Northeast AsiaWeapons Proliferation

CCP’s diplomatic overtures to North Korea cast uncertainty over rogue nation’s nuclear disarmament


Speculation mounts as to whether the Chinese government’s increased efforts at diplomacy with North Korea will curtail the Kim Jong Un regime’s nuclear and ballistic weapons programs or further undermine enforcement of U.N. Security Council Resolutions aimed at stopping their development.

Chinese Communist Party (CCP) General Secretary Xi Jinping in a letter to Kim released in mid-April 2023 announced that he seeks a “higher stage” of relations with Pyongyang, according to the state-run Korean Central News Agency (KCNA), Agence France-Presse reported.

Given that “the international and regional situations are now changing seriously and in a complicated way,” Xi wrote in the letter, he was willing to elevate bilateral ties by “strengthening the strategic communication and jointly guiding” the relationship, KCNA reported.

The push came as Group of Seven (G-7) foreign ministers condemned the North’s continuing series of unprecedented weapons tests. “Such actions must be met with a swift, united, and robust international response, including further significant measures to be taken by the U.N. Security Council,” top G-7 diplomats from Canada, France, Germany, Italy, Japan, the United Kingdom and the United States, as well as the European Union, said in a joint statement issued after their April 2023 talks in Karuizawa, Japan, Reuters reported.

The Kim regime has continued to defy U.N. Security Council resolutions, conducting at least a dozen missile tests in 2023 so far, including launching some of its latest intercontinental ballistic missiles (ICBMs). North Korea claimed its April 13 test was of a solid-fuel ICBM that, if fully developed, could be used to target the continental U.S., The Associated Press (AP) reported. In 2022, North Korea conducted a record 68 tests, 10 times more than in 2021, according to Time magazine.

Kim also claimed in mid-April to be ready to launch North Korea’s first military reconnaissance satellite, the KCNA announced, the broadcast network CNN reported.

As the G-7 talks got underway, Japan, South Korea and the U.S. conducted a naval exercise in international waters between South Korea and Japan and focused on mastering procedures for detecting, tracking and sharing information on incoming North Korean ballistic missiles. South Korea and the U.S. also commenced a 10-day joint air drill, which is conducted twice a year, to increase interoperability between the two nations. (Pictured: Republic of Korea and U.S. fighter jets fly over the Korean Peninsula on April 21, 2023, during a joint air drill in South Korea).

Since 2006, the U.N. Security Council has unanimously passed nine resolutions sanctioning North Korea for developing nuclear weapons and related activities. Australia, the European Union, Japan, South Korea and the U.S. have all imposed additional unilateral sanctions, the latest of which were announced in December of 2022.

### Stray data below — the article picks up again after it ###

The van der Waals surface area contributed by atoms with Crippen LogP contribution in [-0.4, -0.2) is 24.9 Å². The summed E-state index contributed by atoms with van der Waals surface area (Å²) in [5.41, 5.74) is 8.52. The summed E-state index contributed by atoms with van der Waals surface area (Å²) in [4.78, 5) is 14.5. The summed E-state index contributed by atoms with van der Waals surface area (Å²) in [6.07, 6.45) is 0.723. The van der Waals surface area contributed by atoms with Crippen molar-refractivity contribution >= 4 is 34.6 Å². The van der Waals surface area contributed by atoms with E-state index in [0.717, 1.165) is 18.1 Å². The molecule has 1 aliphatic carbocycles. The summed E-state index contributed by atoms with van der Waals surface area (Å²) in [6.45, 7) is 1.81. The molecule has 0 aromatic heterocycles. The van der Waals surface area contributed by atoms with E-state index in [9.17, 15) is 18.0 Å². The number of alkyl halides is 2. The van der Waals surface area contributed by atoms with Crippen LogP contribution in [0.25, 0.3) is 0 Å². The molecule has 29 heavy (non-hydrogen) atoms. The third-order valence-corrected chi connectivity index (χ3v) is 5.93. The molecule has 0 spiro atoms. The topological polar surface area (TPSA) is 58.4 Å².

Although the People’s Republic of China (PRC) agreed to U.N. sanctions against North Korea over its nuclear tests, thus far there is no evidence that the PRC has enforced sanctions, choosing instead to divert blame and tacitly support the Kim regime’s weapons programs.

Historically, the PRC has maneuvered to weaken implementation of some U.N. resolutions and continued to develop trade relations with North Korea, analysts said. Western nations have accused the PRC of helping North Korea circumvent sanctions, for example, turning a blind eye on North Korea’s sale of coal. Meanwhile, Chinese companies have flouted trade restrictions with North Korea, according to sanctions investigators from the U.N., U.S. Treasury and elsewhere, The Wall Street Journal newspaper reported in March 2022.

The 15-member Security Council has been unable to agree on a response to North Korea’s latest violations of the testing bans, in part because Russia’s invasion of Ukraine has increased global tensions. In late May 2022, the PRC and Russia vetoed a resolution drafted by the U.S. that would have imposed more sanctions, such as bans on oil and tobacco exports to North Korea.

In the past year, the U.S. administration has alleged that the PRC and Russia have blocked efforts by allies and partners to punish the North Korean regime for its recent tests. Beijing and Moscow have asserted that additional sanctions will escalate tensions with North Korea and have called for loosening the existing sanctions, according to the South China Morning Post newspaper.

Along with the fate of North Korea’s nuclear weapons program under the CCP’s invigorated diplomacy, questions remain as to whether the PRC will help alleviate the hunger and poverty suffered by up to 60% of North Korea’s population, as estimated by the nonprofit Borgen Project, largely as a result of Kim’s failed governance.

The PRC is currently North Korea’s main trading partner and source of political support, analysts said. However, the PRC’s humanitarian aid to North Korea has historically been insufficient, analysts point out, given North Korea’s hunger problems have persisted for decades. The U.N. sanctions do not restrict humanitarian aid.

In addition to Xi’s latest assurances to North Korea, the CCP in late March 2023 installed its new ambassador to North Korea, Wang Yajun, according to news reports, signaling a renewal of ties between the nations.

Wang will promote the traditional friendship between the “close neighbors sharing mountains and rivers,” CCP Foreign Ministry spokesperson Mao Ning said at a daily briefing, AP reported.

Beijing appointed Wang in February 2021 to replace Li Jinjun as its ambassador to Pyongyang, but his deployment was delayed for more than two years due to North Korea’s border restrictions during the COVID-19 pandemic, according to Yonhap News Agency.


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